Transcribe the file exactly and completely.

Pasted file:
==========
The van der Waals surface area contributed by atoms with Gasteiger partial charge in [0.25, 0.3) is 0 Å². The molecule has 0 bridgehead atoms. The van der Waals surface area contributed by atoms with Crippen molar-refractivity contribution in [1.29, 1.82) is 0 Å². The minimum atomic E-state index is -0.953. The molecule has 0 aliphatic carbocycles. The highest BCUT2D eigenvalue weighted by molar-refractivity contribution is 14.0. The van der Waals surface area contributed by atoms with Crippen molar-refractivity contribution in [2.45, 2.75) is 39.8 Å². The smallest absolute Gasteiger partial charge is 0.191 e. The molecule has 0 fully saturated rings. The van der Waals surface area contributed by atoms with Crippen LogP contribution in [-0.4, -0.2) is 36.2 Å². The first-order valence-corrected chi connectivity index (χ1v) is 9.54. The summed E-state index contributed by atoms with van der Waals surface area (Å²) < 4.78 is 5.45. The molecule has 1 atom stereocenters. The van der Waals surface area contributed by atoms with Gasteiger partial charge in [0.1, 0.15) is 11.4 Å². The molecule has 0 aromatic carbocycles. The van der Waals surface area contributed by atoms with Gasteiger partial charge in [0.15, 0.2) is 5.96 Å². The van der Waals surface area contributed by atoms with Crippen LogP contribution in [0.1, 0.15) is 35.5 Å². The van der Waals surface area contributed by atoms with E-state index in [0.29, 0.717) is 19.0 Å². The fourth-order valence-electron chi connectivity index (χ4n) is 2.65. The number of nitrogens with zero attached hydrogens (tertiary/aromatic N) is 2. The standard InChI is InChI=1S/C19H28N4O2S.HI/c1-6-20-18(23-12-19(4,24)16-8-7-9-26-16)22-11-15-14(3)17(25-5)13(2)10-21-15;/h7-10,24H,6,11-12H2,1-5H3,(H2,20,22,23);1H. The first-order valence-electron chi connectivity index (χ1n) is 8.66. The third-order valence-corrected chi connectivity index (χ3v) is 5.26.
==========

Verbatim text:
The van der Waals surface area contributed by atoms with Gasteiger partial charge in [0.25, 0.3) is 0 Å². The molecule has 0 bridgehead atoms. The van der Waals surface area contributed by atoms with Crippen molar-refractivity contribution in [1.29, 1.82) is 0 Å². The minimum atomic E-state index is -0.953. The molecule has 0 aliphatic carbocycles. The highest BCUT2D eigenvalue weighted by molar-refractivity contribution is 14.0. The van der Waals surface area contributed by atoms with Crippen molar-refractivity contribution in [2.45, 2.75) is 39.8 Å². The smallest absolute Gasteiger partial charge is 0.191 e. The molecule has 0 fully saturated rings. The van der Waals surface area contributed by atoms with Crippen LogP contribution in [-0.4, -0.2) is 36.2 Å². The first-order valence-corrected chi connectivity index (χ1v) is 9.54. The summed E-state index contributed by atoms with van der Waals surface area (Å²) < 4.78 is 5.45. The molecule has 1 atom stereocenters. The van der Waals surface area contributed by atoms with Gasteiger partial charge in [0.1, 0.15) is 11.4 Å². The molecule has 0 aromatic carbocycles. The van der Waals surface area contributed by atoms with Gasteiger partial charge in [0.15, 0.2) is 5.96 Å². The van der Waals surface area contributed by atoms with Crippen LogP contribution in [0.1, 0.15) is 35.5 Å². The van der Waals surface area contributed by atoms with E-state index in [0.29, 0.717) is 19.0 Å². The fourth-order valence-electron chi connectivity index (χ4n) is 2.65. The number of nitrogens with zero attached hydrogens (tertiary/aromatic N) is 2. The standard InChI is InChI=1S/C19H28N4O2S.HI/c1-6-20-18(23-12-19(4,24)16-8-7-9-26-16)22-11-15-14(3)17(25-5)13(2)10-21-15;/h7-10,24H,6,11-12H2,1-5H3,(H2,20,22,23);1H. The first-order valence-electron chi connectivity index (χ1n) is 8.66. The third-order valence-corrected chi connectivity index (χ3v) is 5.26.